• 8.
    Dabbaghchian, Saeed
    et al.
    KTH, School of Electrical Engineering and Computer Science (EECS), Speech, Music and Hearing, TMH.
    Arnela, Marc
    GTM Grup de recerca en Tecnologies Mèdia, La Salle, Universitat Ramon Llull, Barcelona, Spain.
    Engwall, Olov
    KTH, School of Electrical Engineering and Computer Science (EECS), Speech, Music and Hearing, TMH.
    Guasch, Oriol
    GTM Grup de recerca en Tecnologies Mèdia, La Salle, Universitat Ramon Llull, Barcelona, Spain.
    Reconstruction of vocal tract geometries from biomechanical simulations2018In: International Journal for Numerical Methods in Biomedical Engineering, ISSN 2040-7939, E-ISSN 2040-7947Article in journal (Refereed)
    Abstract [en]

    Medical imaging techniques are usually utilized to acquire the vocal tract geometry in 3D, which may then be used, eg, for acoustic/fluid simulation. As an alternative, such a geometry may also be acquired from a biomechanical simulation, which allows to alter the anatomy and/or articulation to study a variety of configurations. In a biomechanical model, each physical structure is described by its geometry and its properties (such as mass, stiffness, and muscles). In such a model, the vocal tract itself does not have an explicit representation, since it is a cavity rather than a physical structure. Instead, its geometry is defined implicitly by all the structures surrounding the cavity, and such an implicit representation may not be suitable for visualization or for acoustic/fluid simulation. In this work, we propose a method to reconstruct the vocal tract geometry at each time step during the biomechanical simulation. Complexity of the problem, which arises from model alignment artifacts, is addressed by the proposed method. In addition to the main cavity, other small cavities, including the piriform fossa, the sublingual cavity, and the interdental space, can be reconstructed. These cavities may appear or disappear by the position of the larynx, the mandible, and the tongue. To illustrate our method, various static and temporal geometries of the vocal tract are reconstructed and visualized. As a proof of concept, the reconstructed geometries of three cardinal vowels are further used in an acoustic simulation, and the corresponding transfer functions are derived.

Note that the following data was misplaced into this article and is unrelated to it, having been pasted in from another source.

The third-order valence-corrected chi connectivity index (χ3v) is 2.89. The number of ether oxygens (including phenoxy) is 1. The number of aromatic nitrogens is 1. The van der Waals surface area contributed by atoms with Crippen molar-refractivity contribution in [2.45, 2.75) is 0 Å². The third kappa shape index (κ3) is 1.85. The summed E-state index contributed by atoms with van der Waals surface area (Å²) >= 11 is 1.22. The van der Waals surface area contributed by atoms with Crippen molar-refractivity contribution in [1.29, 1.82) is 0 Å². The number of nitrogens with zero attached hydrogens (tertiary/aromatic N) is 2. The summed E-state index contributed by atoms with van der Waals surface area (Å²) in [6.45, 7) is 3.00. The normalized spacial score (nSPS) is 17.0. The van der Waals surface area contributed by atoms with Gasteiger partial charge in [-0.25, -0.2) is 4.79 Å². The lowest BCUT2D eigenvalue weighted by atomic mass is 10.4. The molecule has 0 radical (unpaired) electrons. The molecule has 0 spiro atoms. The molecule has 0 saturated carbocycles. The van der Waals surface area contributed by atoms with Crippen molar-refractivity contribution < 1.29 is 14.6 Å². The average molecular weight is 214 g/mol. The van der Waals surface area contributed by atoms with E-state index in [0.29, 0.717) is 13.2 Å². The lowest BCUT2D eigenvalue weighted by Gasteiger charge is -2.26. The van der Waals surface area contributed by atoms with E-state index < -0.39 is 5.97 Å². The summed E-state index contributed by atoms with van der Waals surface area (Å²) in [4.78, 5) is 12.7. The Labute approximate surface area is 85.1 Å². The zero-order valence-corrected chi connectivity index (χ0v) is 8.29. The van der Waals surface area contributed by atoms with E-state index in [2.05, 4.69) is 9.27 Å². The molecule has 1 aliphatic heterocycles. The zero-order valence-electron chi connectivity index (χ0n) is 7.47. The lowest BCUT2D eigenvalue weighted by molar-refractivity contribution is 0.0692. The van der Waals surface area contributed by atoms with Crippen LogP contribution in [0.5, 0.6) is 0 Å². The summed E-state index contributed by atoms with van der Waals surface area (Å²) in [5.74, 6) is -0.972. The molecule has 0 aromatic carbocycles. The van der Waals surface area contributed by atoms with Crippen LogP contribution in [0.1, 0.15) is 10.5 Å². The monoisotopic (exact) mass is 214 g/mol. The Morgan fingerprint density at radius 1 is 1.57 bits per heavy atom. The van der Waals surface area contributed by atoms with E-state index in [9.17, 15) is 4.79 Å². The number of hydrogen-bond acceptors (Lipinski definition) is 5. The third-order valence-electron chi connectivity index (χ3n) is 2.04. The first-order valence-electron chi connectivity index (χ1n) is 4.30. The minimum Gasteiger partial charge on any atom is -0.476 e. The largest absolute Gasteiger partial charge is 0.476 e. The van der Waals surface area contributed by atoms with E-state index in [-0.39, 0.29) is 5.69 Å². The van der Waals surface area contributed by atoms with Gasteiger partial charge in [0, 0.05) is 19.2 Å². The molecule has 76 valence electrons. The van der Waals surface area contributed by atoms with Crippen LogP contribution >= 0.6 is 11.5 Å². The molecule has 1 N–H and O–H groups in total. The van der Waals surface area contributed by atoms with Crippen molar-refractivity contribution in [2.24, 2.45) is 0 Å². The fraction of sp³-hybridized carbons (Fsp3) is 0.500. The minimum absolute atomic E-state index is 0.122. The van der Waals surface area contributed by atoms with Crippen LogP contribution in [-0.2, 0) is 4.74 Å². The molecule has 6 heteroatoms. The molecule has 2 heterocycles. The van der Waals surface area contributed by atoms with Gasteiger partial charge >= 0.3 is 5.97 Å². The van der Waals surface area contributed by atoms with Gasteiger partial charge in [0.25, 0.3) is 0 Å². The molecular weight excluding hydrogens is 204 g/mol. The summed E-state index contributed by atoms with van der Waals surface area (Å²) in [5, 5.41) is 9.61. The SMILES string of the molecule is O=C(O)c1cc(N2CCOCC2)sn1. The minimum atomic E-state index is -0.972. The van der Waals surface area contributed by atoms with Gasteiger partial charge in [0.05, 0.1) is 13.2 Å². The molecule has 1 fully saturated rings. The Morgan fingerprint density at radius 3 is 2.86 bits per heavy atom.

• 9.
    Dabbaghchian, Saeed
    et al.
    KTH, School of Electrical Engineering and Computer Science (EECS), Speech, Music and Hearing, TMH.
    Arnela, Marc
    Engwall, Olov
    KTH, School of Electrical Engineering and Computer Science (EECS), Speech, Music and Hearing, TMH.
    Guasch, Oriol
    Synthesis of vowels and vowel-vowel utterancesusing a 3D biomechanical-acoustic model2018In: IEEE/ACM Transactions on Audio, Speech, and Language Processing, ISSN 2329-9290Article in journal (Refereed)
    Abstract [en]

    A link is established between a 3D biomechanicaland acoustic model allowing for the umerical synthesis of vowelsounds by contraction of the relevant muscles. That is, thecontraction of muscles in the biomechanical model displacesand deforms the articulators, which in turn deform the vocaltract shape. The mixed wave equation for the acoustic pressureand particle velocity is formulated in an arbitrary Lagrangian-Eulerian framework to account for moving boundaries. Theequations are solved numerically using the finite element method.Since the activation of muscles are not fully known for a givenvowel sound, an inverse method is employed to calculate aplausible activation pattern. For vowel-vowel utterances, two different approaches are utilized: linear interpolation in eithermuscle activation or geometrical space. Although the former isthe natural choice for biomechanical modeling, the latter is usedto investigate the contribution of biomechanical modeling onspeech acoustics. Six vowels [ɑ, ə, ɛ, e, i, ɯ] and three vowel-vowelutterances [ɑi, ɑɯ, ɯi] are synthesized using the 3D model. Results,including articulation, formants, and spectrogram of vowelvowelsounds, are in agreement with previous studies.Comparingthe spectrogram of interpolation in muscle and geometrical spacereveals differences in all frequencies, with the most extendeddifference in the second formant transition.